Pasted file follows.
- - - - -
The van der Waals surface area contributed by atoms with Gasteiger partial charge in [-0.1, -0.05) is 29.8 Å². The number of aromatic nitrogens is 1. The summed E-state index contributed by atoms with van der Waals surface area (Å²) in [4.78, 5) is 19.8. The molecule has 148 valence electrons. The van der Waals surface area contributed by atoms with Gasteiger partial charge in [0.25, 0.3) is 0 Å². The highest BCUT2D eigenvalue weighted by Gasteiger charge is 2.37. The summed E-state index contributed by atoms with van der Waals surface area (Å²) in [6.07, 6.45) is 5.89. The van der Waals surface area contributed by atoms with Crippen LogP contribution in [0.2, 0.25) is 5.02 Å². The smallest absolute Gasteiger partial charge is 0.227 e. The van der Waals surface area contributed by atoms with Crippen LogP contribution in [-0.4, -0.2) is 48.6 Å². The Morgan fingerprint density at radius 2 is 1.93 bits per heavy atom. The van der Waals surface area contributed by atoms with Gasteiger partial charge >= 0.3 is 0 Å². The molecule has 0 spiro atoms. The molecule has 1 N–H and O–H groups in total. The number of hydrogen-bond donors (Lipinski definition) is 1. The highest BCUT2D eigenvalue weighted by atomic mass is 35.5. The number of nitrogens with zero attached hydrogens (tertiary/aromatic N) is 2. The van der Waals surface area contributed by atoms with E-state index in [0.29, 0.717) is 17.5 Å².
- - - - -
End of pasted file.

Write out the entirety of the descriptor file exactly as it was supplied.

The van der Waals surface area contributed by atoms with Gasteiger partial charge in [-0.1, -0.05) is 29.8 Å². The number of aromatic nitrogens is 1. The summed E-state index contributed by atoms with van der Waals surface area (Å²) in [4.78, 5) is 19.8. The molecule has 148 valence electrons. The van der Waals surface area contributed by atoms with Gasteiger partial charge in [0.25, 0.3) is 0 Å². The highest BCUT2D eigenvalue weighted by Gasteiger charge is 2.37. The summed E-state index contributed by atoms with van der Waals surface area (Å²) in [6.07, 6.45) is 5.89. The van der Waals surface area contributed by atoms with Crippen LogP contribution in [0.2, 0.25) is 5.02 Å². The smallest absolute Gasteiger partial charge is 0.227 e. The van der Waals surface area contributed by atoms with Crippen LogP contribution in [-0.4, -0.2) is 48.6 Å². The Morgan fingerprint density at radius 2 is 1.93 bits per heavy atom. The van der Waals surface area contributed by atoms with Gasteiger partial charge >= 0.3 is 0 Å². The molecule has 0 spiro atoms. The molecule has 1 N–H and O–H groups in total. The number of hydrogen-bond donors (Lipinski definition) is 1. The highest BCUT2D eigenvalue weighted by atomic mass is 35.5. The number of nitrogens with zero attached hydrogens (tertiary/aromatic N) is 2. The van der Waals surface area contributed by atoms with E-state index in [0.29, 0.717) is 17.5 Å².